I just finished listening to Federal Communications Commission member Mignon Clyburn make the argument for more State intervention in the digital data markets during an event sponsored by civil rights group Color of Change. Ms Clyburn’s remarks provided a foundation for the forum’s theme; that net neutrality is about promoting racial justice, and that communities of color could not afford to have corporations, particularly broadband companies, edit, block, or throttle their content and disrupt their narratives. The solution, according to Color of Change, is for more regulation by the federal government of broadband providers.
In Ms Clyburn, Color of Change, Free Press, and other “Netizens” have found a champion, a regulator willing to fly down from Washington, DC and declare that she is with them, listening to their concerns, and willing to take the good fight back to the Republican majority Commission. Ms Clyburn is very vocal in her support of applying Title II of the Communications Act of 1934 to regulate broadband providers; to prevent the shenanigans that blocking and throttling online content entails.
Ms Clyburn echoed the “what if” scenario of bad broadband company behavior. What if a broadband access provider blocked a consumer’s access to their favorite website? What if a broadband access provider slowed down the flow of a content company’s traffic to their subscribers? Ms Clyburn likened these scenarios to the civil rights movement of the 1950s and 1960s where she described efforts by telephone companies in the South to block calls made by civil rights activists relaying news to other activists in neighboring counties or states.
The problem with Commissioner Clyburn’s analysis is that is completely overlooks the state action; the state’s participation in the blocking of phone calls during the civil rights era. White supremacist citizens councils were behind the telephonic intimidation of civil rights groups. In Mississippi, the organization and funding of these groups were approved by the Mississippi legislature in part as a retaliatory reaction to Brown v. Board of Education, the landmark Supreme Court ruling that held that the segregation of schools and other public places was unconstitutional. State action by the legislature carried out by willing agents, the citizens councils, was one method to keep in check not only the enforcement of the ruling but any other civil rights advances. Bottom line, the state carried out the action. Although phone companies were agents, it was a state action prompting the blocking of calls.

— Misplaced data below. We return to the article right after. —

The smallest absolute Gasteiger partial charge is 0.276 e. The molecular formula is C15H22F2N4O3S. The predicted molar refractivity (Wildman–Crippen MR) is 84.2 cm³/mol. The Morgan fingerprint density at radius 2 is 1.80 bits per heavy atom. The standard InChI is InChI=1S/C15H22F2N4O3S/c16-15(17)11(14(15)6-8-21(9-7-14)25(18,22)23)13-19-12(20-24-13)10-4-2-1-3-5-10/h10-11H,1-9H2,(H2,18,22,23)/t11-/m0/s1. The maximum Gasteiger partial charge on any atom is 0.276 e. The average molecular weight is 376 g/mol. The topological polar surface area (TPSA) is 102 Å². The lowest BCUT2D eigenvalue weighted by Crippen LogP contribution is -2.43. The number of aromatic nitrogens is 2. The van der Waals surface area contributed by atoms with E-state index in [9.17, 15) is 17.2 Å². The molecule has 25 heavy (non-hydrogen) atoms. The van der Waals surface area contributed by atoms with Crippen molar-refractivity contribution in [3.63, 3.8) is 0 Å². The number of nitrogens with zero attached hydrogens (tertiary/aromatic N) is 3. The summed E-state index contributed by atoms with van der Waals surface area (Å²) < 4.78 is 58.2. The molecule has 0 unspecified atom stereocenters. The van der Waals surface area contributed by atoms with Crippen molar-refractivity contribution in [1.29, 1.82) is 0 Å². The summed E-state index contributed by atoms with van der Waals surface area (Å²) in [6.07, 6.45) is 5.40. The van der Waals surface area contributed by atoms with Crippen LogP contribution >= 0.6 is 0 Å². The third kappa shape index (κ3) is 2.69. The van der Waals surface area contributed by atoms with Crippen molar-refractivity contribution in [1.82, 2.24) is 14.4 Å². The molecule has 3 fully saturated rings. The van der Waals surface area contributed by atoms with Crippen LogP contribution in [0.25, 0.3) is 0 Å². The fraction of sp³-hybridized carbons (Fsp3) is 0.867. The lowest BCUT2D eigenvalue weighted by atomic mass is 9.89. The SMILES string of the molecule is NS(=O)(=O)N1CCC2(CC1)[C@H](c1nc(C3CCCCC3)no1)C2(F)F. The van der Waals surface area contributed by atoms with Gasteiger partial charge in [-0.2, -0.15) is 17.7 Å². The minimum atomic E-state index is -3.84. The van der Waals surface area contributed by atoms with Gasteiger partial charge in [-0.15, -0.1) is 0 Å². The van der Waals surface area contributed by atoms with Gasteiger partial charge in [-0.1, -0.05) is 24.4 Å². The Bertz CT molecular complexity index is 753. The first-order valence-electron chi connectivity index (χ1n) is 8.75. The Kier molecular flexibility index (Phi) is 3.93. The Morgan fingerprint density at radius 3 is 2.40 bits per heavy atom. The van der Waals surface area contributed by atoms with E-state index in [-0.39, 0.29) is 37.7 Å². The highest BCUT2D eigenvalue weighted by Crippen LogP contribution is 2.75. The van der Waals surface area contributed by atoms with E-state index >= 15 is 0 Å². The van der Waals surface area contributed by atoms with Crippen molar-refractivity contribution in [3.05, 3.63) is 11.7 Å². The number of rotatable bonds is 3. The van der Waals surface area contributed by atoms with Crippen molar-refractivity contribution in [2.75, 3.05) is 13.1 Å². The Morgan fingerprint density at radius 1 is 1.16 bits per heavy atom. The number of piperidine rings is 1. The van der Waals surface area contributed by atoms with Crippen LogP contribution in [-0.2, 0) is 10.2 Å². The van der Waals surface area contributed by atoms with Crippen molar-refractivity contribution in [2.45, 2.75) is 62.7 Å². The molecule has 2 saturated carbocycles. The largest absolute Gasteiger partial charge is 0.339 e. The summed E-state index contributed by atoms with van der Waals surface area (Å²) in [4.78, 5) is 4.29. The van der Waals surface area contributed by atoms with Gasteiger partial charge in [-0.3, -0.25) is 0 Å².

Today, Commissioner Clyburn would like the federal version of the State apparatus to regulate the flow of traffic over the internet. All of a sudden, we are supposed to believe that because sixty-plus years have passed that the State has done a complete about face and should be trusted to do the just thing by consumers and producers of broadband access services. I’m not ready to make that leap because the State is not capable of the feel good actions that Commissioner Clyburn and her Netizens want the State to impart in. On the contrary, the State’s nature is to oppress. Nothing good for the individual or individuals who enter voluntarily into business associations comes from its actions.
The irony is that net neutrality proponents are acting like the very citizens councils that tried to intimidate Black Americans post the U.S. civil war. Net neutrality want the State to keep the hammer on the behavior of investors and service providers by regulating who they enter into strategic partnerships with; the speeds by which traffic should flow on private networks; and how closely unaffiliated individuals and groups can look at the management practices of private businesses. And the prejudice here? Presupposing that these carriers pose an existential threat to a consumer’s ability to speak.
Net neutrality proponents may feel offended by the observation but their behavior invites valid comparison to their great-grandfathers who did the tormenting and their great-grandfathers who were tormented. Fringe elements of these groups have visited the home of one past Commission chairman during the net neutrality rules debate while the current chairman has received threats to his person as well as ethnic taunts. The Klan would be proud of these Netizens.